A graduate of the University of Alberta with a PhD in English Literature, joined the department in 1990, became a Queen’s National Scholar in 1991, and retires an Associate Professor. She was the Chair of Undergraduate Studies for the department for many years.
Judy trained as an actress at the Bristol Old Vic Theatre School, prior to which she worked as a dancer, stage manager, choreographer, and teacher of ballet. She acted in theatre, television, and radio in England for many years before coming to Canada in 1972, and, since then, in various theatres across Canada. She was the first stage manager of the Stage West Theatre Restaurant chain when it opened in Edmonton in 1975. She has served as a councillor for Canadian Actors’ Equity Association and a member-at-large for ACTRA. The Citadel Theatre in Edmonton also produced several works she adapted for the stage; these include Washington Irving’s The Legend of Sleepy Hollow (which was performed with puppets bunraku style), C. S. Lewis’s The Lion, the Witch, and the Wardrobe (in which she also appeared as the White Witch), and Charles Dickens’s A Christmas Carol. She has also adapted and compiled works which her students have performed, including The Chorus Line, Kabuki Macbeth, Richard III, A Midsummer Night’s Dream, and Lear. Favourite professional acting credits while at Queen’s include Pru in Kim Renders’s Talking of Michelangelo (Theatre Kingston), ‘A’ in Edward Albee’s Three Tall Women (Rogue and Peasant Theatre Company), and Judith Bliss in Noel Coward’s Hay Fever (Thousand Islands Playhouse); she was also the voice in several of Gary Kibbins’s films (Department of Film and Media).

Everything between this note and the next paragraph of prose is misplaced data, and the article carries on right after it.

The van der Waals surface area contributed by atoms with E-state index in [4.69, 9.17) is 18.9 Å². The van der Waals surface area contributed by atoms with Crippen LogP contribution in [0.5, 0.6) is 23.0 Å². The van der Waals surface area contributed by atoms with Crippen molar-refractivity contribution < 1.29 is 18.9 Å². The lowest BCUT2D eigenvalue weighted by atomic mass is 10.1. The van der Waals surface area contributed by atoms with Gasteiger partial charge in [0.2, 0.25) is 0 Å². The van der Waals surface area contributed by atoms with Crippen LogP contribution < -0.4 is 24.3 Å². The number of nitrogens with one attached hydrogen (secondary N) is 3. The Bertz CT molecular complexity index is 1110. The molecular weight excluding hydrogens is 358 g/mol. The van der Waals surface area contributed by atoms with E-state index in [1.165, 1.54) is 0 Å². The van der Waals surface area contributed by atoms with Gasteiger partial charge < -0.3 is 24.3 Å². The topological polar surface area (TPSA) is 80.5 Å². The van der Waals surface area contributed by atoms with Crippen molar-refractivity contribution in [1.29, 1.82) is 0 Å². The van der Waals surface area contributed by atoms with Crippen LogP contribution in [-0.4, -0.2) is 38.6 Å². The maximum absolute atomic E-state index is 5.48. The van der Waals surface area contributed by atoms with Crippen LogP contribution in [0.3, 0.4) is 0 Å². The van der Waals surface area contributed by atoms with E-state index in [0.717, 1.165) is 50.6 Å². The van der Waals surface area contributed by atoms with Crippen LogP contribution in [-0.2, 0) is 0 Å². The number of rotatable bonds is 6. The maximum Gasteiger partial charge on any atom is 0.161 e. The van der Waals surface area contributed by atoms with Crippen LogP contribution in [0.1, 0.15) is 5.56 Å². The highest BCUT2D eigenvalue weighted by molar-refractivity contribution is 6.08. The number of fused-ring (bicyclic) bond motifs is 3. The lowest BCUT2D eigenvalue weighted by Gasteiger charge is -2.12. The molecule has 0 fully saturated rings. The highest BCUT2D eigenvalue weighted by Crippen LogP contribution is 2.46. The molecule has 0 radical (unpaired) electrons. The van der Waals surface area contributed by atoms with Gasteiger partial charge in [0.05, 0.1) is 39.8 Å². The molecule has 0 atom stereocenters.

Publication includes articles and book reviews in Restoration and Eighteenth-Century Theatre Research, Eighteenth-Century Women, Persuasions, Journal of Aging and Identity, Essays in Theatre, Victorian Review and Journal of British Studies, as well as an article in Pedagogy in collaboration with Leslie Ritchie (Department of English). Chapters in various books include those in Audience Participation: Essays on Inclusion in Performance, edited by Susan Kattwinkel and Samuel Richardson: Passion and Prudence, edited by Valerie Grosvenor Myer. She recently finished a monograph about the working lives of eighteenth-century English actresses and is writing a fictional memoir of an actress in the same period.
For the department, Judy taught acting, theatre history, costume design, and directing. Productions she directed include The Country Wife, Back to Bacchae (a double bill of The Bacchae and Rites), The Rover, Pericles, The Rivals, her own adaptation of Shakespeare’s King Lear called Lear, and Twelfth Night. She also designed costumes for The Rover, The Rivals, The Seagull, and Twelfth Night, for which she also designed the set. She was twice nominated for the Alumni Award for Excellence in Teaching and, in 2011, won the Frank Knox Award and the Department of Drama Award for Excellence in Teaching. She retires at the end of the 2012-13 academic year.